originalmavis Thu 06-Oct-16 09:02:59

Which schools does your current school suggest?

AnotherNewt Thu 06-Oct-16 09:07:59

Apply to the right range of schools, without over-facing your DC with sheer number of exams, is where a good prep school (head or SMT with responsibility for transfer) comes in to their own.

In London, they should know the day schools within reasonable journey of the area where their pupils' families live extremely well, plus good knowledge of a range of schools beyond that. It's not just about how tough the exam is (though that is important) but also what style of exam it is, how much weight is attached to interview, etc. Plus knowing which pupils from their schools have gone where in recent years and who thrives where (this will inform what goes into the reference).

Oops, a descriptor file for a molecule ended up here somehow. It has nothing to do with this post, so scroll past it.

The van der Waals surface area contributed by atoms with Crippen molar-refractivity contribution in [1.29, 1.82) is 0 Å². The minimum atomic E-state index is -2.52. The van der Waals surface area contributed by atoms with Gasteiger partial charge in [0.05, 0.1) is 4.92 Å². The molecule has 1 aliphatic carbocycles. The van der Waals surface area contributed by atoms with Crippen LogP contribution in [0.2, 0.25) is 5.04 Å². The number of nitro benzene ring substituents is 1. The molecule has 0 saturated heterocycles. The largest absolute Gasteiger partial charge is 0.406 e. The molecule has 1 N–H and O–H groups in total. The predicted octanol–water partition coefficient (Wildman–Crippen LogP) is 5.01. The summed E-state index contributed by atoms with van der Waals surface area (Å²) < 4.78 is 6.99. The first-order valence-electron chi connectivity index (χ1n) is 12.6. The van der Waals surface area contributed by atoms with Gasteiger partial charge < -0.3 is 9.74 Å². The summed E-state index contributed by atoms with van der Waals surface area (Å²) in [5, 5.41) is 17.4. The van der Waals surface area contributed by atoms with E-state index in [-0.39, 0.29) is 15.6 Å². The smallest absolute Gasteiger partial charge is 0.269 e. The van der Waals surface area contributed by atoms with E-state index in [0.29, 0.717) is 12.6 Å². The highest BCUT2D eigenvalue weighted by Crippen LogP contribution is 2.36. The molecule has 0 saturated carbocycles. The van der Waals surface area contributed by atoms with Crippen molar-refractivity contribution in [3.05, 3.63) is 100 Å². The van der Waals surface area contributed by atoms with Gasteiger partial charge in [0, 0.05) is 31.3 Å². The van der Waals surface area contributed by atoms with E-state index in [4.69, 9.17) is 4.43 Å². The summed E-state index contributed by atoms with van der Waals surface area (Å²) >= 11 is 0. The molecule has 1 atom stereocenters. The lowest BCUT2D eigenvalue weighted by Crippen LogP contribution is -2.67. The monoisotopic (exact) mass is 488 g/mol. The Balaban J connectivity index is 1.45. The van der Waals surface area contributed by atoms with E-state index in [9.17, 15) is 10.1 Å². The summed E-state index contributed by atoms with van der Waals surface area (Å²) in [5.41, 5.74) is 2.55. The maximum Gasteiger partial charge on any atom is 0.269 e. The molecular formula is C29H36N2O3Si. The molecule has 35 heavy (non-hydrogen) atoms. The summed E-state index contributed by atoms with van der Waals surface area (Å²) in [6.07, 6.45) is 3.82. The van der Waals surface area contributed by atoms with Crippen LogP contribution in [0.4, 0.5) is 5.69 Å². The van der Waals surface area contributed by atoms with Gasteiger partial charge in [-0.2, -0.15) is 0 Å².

If not at a prep, then you can't get this kind of advice, though a good tutor who has been in your area for a while and has seen where their former tutees end up shoukd be able to cover quite a bit of it. OK, no input into reference, but they should know about style of exam and that can make a big difference.

Notcontent Wed 12-Oct-16 22:29:34

Burntcustard - sounds like you are in exactly the same situation as me. We are also in North London and dd is at a state primary - she is also bright and in the top groups but a bit inconsistent. At the moment I feel that we have little chance of getting any place for her because we are competing with so many other people. A boarding school or even a very long commute are really not an option for us, so I am not sure what we will do!

originalmavis Thu 13-Oct-16 09:39:21